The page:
London Mayor 'recycles newspaper into trees'
Boris Johnson, the new mayor of London, has decided to scrap a newspaper highlighting the achievements of City Hall and use the money saved to plant thousands of trees around the capital.The Londoner newspaper cost £2.9m per year to publish but Mr Johnson has decided to scrap it and use some of the money, around £1m per year, to plant 10,000 trees on London's streets by 2012.
Working with Trees for Cities the Mayor's office will aim to plant the new trees predominantly in less affluent neighbourhoods in an attempt to boost civic pride.
Mr Johnson told reporters that trees had a real impact on reducing the city heat island effect and brought with them wonderful psychological benefits.
He countered accusations that trees had a limited impact on pollution and the bigger green issues by arguing that people were more likely to take action on the wider environment if they valued their local environment - and trees could help with that.
"I believe that as many people as possible should enjoy the many advantages that street trees bring," he said.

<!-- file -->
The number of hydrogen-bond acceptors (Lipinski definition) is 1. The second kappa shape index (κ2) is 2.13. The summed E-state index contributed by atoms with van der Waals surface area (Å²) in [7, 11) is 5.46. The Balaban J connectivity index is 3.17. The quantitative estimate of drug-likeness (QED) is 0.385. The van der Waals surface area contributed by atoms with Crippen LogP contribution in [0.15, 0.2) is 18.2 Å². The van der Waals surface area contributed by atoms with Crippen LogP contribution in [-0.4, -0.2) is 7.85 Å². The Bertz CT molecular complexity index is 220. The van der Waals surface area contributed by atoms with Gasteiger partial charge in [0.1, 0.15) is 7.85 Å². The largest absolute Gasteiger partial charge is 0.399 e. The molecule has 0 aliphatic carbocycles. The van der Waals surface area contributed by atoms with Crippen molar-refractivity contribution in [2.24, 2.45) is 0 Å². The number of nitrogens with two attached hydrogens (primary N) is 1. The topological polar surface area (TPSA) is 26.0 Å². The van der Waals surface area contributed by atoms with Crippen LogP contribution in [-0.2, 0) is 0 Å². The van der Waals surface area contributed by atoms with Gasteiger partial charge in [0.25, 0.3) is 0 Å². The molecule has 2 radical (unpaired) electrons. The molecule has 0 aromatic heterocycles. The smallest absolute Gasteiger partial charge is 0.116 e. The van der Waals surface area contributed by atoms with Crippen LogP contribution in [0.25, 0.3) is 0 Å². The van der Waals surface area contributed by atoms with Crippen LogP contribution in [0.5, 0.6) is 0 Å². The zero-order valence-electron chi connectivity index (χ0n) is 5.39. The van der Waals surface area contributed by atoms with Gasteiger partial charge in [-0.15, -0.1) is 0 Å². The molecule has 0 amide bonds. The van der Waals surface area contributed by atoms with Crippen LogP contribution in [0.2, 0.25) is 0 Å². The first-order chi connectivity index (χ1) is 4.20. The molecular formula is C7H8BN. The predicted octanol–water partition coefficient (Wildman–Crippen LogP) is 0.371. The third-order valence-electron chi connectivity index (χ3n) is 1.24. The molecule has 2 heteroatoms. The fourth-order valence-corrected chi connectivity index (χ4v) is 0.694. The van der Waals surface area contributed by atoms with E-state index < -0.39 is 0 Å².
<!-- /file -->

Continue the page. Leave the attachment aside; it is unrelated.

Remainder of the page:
"Trees improve the street environment in which Londoners live and work so I will do all I can to save the trees we have and campaign for more trees to protect London's open spaces."
Graham Simmonds, chief executive of Trees for Cities told edie that while it might be a while before we see olive groves in parks and avenues lined with plane trees, the need for climate change adaptation was being taken into account when selecting suitable species.
"Over time there's going to be a gradual shift in tree populations across the country," he told edie.
"We're thinking carefully about climate change as it's likely to mean longer, hotter summers and more pressure on water supplies."
He said that the organisation was trying to avoid trees with shallow root systems, such as beech, as they would struggle without water.
Asked if this could have a knock on effect on subsidence, particularly with trees planted on pavements close to homes, Mr Simmonds said the jury was still out on whether trees were truly responsible for the problem and were often scapegoated.
"Trees do tend to get the blame," he said.
"We'd like to see some more research into this area."